15 creative ways to up your brand’s social media game

L-R: Jen McClure, Natalie Ruiz, Matthew Palis, Jacquay Henderson, Jawad Shaikh, Michael Akin, Eric Moraczewski, Rodger Roeser, Billy Hodges, Vinnie Fisher, David Landis, Jerry Ramos, E. Tanner Milne, Chris Friel, Hinda Mitchell

The Business Journals Leadership Trust

Business Journals Leadership Trust is an invite-only network of influential business leaders, executives and entrepreneurs in your community.

With so many consumers and businesses using social media, it’s a smart strategy for any business to establish a strong presence on the channels its target audience uses. There are several social media platforms to choose from, it’s generally easy to set up accounts and content can be shared 24/7.

However, perfecting a social media strategy — from the direction and creation of content to measuring ROI — isn’t so simple. There’s fierce competition for audience attention, and just throwing up posts for the sake of having a fresh feed is likely to be counterproductive.

But when you approach social media marketing with a smart plan, it can be a formidable tool for building and maintaining a loyal following. To help, 15 members of Business Journals Leadership Trust share creative ways leaders can improve their company’s social media game. Follow their advice to start achieving better results for your business on social media.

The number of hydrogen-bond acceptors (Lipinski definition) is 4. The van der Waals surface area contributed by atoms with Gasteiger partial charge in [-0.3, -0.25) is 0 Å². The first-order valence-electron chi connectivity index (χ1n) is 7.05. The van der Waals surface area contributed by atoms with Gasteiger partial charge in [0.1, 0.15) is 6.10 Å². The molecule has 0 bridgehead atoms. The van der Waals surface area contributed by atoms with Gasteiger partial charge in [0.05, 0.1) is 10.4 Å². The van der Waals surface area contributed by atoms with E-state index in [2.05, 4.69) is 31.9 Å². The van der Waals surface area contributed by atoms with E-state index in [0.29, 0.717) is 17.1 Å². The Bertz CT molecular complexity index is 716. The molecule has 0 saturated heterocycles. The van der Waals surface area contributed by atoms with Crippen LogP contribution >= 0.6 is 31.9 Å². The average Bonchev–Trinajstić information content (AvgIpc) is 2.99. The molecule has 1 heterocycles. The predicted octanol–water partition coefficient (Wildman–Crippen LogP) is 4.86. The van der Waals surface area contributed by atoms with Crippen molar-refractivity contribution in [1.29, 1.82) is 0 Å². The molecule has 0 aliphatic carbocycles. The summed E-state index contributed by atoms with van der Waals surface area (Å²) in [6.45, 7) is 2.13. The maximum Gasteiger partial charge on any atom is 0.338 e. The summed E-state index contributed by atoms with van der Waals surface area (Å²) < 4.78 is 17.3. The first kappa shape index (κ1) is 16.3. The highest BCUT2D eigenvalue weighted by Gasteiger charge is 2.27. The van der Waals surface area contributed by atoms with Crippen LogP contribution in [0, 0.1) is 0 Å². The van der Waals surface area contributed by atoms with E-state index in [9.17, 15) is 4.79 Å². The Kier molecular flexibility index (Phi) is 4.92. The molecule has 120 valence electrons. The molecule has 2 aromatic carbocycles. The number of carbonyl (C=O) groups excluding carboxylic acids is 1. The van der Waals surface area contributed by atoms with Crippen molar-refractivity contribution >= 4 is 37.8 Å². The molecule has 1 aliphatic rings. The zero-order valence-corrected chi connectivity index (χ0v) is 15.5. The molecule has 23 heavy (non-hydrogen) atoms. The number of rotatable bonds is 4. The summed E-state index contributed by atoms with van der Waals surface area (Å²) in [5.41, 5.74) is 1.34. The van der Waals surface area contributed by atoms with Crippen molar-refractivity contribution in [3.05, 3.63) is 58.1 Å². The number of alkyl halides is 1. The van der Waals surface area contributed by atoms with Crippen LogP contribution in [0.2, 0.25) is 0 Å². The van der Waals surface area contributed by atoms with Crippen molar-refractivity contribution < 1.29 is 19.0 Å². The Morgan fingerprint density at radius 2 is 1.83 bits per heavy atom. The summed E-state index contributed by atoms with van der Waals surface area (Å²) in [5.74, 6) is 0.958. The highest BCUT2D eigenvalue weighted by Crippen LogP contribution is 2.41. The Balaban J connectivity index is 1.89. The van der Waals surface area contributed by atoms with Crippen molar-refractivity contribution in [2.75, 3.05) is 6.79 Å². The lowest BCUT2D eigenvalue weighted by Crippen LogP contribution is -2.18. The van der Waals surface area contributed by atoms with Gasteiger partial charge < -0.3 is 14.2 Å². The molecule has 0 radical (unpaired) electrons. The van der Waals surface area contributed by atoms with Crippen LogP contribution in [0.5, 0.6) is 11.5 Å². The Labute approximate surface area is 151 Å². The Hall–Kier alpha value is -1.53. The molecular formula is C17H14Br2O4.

1. Understand the potential impact of social media on your business.

Social media has been feared, misunderstood, seen simply as a free marketing tool or treated as an afterthought by many leaders. You must understand the importance of social media to business. Social media is a crucial toolset for many things: branding, communications, customer support, employee engagement, marketing, sales, recruiting, customer insights, warrants investment, expertise and a seat at the table. – Jen McClure, JEM

2. Define success for your business.

Be clear about your company’s goals with social media. B2B and B2C organizations will likely show up differently, but staying on-brand and on-message are important for all of us, and engagement usually means more than likes or follows. However, each organization needs to define success for themselves and keep experimenting. – Natalie Ruiz, AnswerConnect

3. Understand the challenges.

Social media is certainly filled with noise these days, and getting someone’s attention through the noise can be challenging. Understand your expectations when investing in social media. Looking for ROI quickly? If so, social media is probably not an ideal marketing time or money investment — unless it’s paid advertising on social media. Getting an engaged social audience is a marathon, not a sprint. – Matthew Palis, Infront Webworks